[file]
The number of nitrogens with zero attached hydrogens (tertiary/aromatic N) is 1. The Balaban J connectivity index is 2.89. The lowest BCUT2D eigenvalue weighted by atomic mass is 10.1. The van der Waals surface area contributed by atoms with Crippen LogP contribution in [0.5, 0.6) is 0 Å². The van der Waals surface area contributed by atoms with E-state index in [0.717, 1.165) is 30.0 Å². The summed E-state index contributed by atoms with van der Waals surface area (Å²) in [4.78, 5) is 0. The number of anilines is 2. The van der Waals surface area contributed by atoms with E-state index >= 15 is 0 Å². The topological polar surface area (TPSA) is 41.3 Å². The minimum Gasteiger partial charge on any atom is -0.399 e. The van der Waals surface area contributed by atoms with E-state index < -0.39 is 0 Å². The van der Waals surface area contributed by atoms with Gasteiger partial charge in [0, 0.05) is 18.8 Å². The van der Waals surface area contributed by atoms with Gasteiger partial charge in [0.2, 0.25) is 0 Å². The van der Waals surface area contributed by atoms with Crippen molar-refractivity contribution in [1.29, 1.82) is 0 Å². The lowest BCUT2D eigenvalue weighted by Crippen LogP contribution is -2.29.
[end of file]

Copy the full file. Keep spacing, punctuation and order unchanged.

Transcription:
The number of nitrogens with zero attached hydrogens (tertiary/aromatic N) is 1. The Balaban J connectivity index is 2.89. The lowest BCUT2D eigenvalue weighted by atomic mass is 10.1. The van der Waals surface area contributed by atoms with Crippen LogP contribution in [0.5, 0.6) is 0 Å². The van der Waals surface area contributed by atoms with E-state index in [0.717, 1.165) is 30.0 Å². The summed E-state index contributed by atoms with van der Waals surface area (Å²) in [4.78, 5) is 0. The number of anilines is 2. The van der Waals surface area contributed by atoms with E-state index >= 15 is 0 Å². The topological polar surface area (TPSA) is 41.3 Å². The minimum Gasteiger partial charge on any atom is -0.399 e. The van der Waals surface area contributed by atoms with E-state index < -0.39 is 0 Å². The van der Waals surface area contributed by atoms with Gasteiger partial charge in [0, 0.05) is 18.8 Å². The van der Waals surface area contributed by atoms with Gasteiger partial charge in [0.2, 0.25) is 0 Å². The van der Waals surface area contributed by atoms with Crippen molar-refractivity contribution in [1.29, 1.82) is 0 Å². The lowest BCUT2D eigenvalue weighted by Crippen LogP contribution is -2.29.